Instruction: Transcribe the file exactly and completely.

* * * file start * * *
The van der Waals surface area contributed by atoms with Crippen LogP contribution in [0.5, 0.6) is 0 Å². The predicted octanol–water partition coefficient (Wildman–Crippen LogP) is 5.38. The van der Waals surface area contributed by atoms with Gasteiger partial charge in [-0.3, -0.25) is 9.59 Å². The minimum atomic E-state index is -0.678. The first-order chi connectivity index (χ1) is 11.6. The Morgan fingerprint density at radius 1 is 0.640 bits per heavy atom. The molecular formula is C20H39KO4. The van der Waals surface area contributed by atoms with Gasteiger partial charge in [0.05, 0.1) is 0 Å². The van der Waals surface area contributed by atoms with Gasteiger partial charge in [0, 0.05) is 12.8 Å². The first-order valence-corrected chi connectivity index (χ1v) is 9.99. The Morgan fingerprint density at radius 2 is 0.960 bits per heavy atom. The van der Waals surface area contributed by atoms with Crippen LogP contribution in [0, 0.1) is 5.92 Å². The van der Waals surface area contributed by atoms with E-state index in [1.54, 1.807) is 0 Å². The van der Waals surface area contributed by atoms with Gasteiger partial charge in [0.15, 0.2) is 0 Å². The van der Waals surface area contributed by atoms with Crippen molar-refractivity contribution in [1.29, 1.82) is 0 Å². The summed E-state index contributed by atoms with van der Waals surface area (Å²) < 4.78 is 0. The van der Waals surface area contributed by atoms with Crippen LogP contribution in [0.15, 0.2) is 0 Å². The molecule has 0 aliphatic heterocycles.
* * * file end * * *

The van der Waals surface area contributed by atoms with Crippen LogP contribution in [0.5, 0.6) is 0 Å². The predicted octanol–water partition coefficient (Wildman–Crippen LogP) is 5.38. The van der Waals surface area contributed by atoms with Gasteiger partial charge in [-0.3, -0.25) is 9.59 Å². The minimum atomic E-state index is -0.678. The first-order chi connectivity index (χ1) is 11.6. The Morgan fingerprint density at radius 1 is 0.640 bits per heavy atom. The molecular formula is C20H39KO4. The van der Waals surface area contributed by atoms with Gasteiger partial charge in [0.05, 0.1) is 0 Å². The van der Waals surface area contributed by atoms with Gasteiger partial charge in [0, 0.05) is 12.8 Å². The first-order valence-corrected chi connectivity index (χ1v) is 9.99. The Morgan fingerprint density at radius 2 is 0.960 bits per heavy atom. The van der Waals surface area contributed by atoms with Crippen LogP contribution in [0, 0.1) is 5.92 Å². The van der Waals surface area contributed by atoms with E-state index in [1.54, 1.807) is 0 Å². The van der Waals surface area contributed by atoms with Gasteiger partial charge in [0.15, 0.2) is 0 Å². The van der Waals surface area contributed by atoms with Crippen molar-refractivity contribution in [1.29, 1.82) is 0 Å². The summed E-state index contributed by atoms with van der Waals surface area (Å²) < 4.78 is 0. The van der Waals surface area contributed by atoms with Crippen LogP contribution in [0.15, 0.2) is 0 Å². The molecule has 0 aliphatic heterocycles.